This article is written by Mark Scott @markscott2512

There is much to admire in both Bilic the man and Bilic the manager and yet one thing seems to consistently stand out as a weakness, his choice and timing of substitutions. The Premier League today is a 14 man game. Where once a subs bench was more of an array of second choice players, awaiting on an injury to a first eleven star for their chance, the modern game dictates the need to change a game with tactical substitutions. A managers ability to read a game, react to on field events and turn a game on its head is what separates the great coaches from the good or average. Sadly, on the evidence of this season, Bilic would seem to fall into the later category. Our performances of last season, where we seemed adept at clawing a game back having gone a goal behind have been sharply exposed this term. Whilst it is true to say that we are suffering due to our mis-firing strike force, our cause does not seem to be advanced by Bilic’s lack of desire to react or his choice of replacements. This was never more evident than in the recent defeat to Spurs when, having taken Payet off, our opponents found their freedom and went on steal all three points. Whilst Payet may not have been enjoying his most eloquent of performances, he gave Spurs something to think about and be wary off. Once that threat was removed, our opponents focused more on their own game plan rather than nullifying ours and that cost us the game and three invaluable points. The introduction of Nordveit rather than Collins was also questionable at best. Whilst no fan of Big Sam, this would not have been a change he would have made and he would surely have opted for the experienced and proven defender.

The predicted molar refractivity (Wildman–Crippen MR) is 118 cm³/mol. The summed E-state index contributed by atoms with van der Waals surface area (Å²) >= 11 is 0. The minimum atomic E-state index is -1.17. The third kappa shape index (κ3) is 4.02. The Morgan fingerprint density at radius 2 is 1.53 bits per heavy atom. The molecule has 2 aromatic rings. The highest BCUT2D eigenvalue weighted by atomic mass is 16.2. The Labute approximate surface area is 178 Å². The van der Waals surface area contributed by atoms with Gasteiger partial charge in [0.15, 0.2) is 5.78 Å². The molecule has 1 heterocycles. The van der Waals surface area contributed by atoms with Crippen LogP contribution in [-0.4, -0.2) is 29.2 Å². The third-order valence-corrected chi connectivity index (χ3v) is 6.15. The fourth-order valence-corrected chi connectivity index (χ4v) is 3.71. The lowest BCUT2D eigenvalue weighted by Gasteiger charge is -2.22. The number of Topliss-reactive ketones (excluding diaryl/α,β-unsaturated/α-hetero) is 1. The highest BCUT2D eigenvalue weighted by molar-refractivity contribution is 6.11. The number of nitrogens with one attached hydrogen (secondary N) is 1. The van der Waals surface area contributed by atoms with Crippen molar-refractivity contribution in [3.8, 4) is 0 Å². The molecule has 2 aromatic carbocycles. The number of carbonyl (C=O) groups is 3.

We can cite our injury list of this season as one of the reasons for our disjointed performances but we do seem to be trying to fit round pegs into square holes. Players played out of position rarely perform to their best, as we all saw to our cost with the ill fated Antonio experiment. It feels very much as though Bilic has yet to find his preferred eleven and more importantly their most effective positions. This is a huge concern a third of the way into his second season at the Club. He has stumbled across the ‘back five’ which, whilst it has improved upon our early season performances, still doesn’t seem to be a natural fit for our tactics or our players.

Given the season that Bilic delivered us in our final season at The Boleyn, he deserves time to turn this one around but we cannot allow ourselves to go much further into this campaign without picking up points, especially in games that we should be winning. It is commendable for Bilic to praise our spirit and performance against Spurs away, however it is against the Stoke City’s of this league that we need to be taking points. We need to recognise where we are in the league and adjust our ambitions accordingly. Regardless of what our owners and The Board promised us in the summer, this is now reality and only with the right man at the helm will we secure survival, which has to be our priority. My hope is that Bilic is the right man, my suspicion is that he may not be.”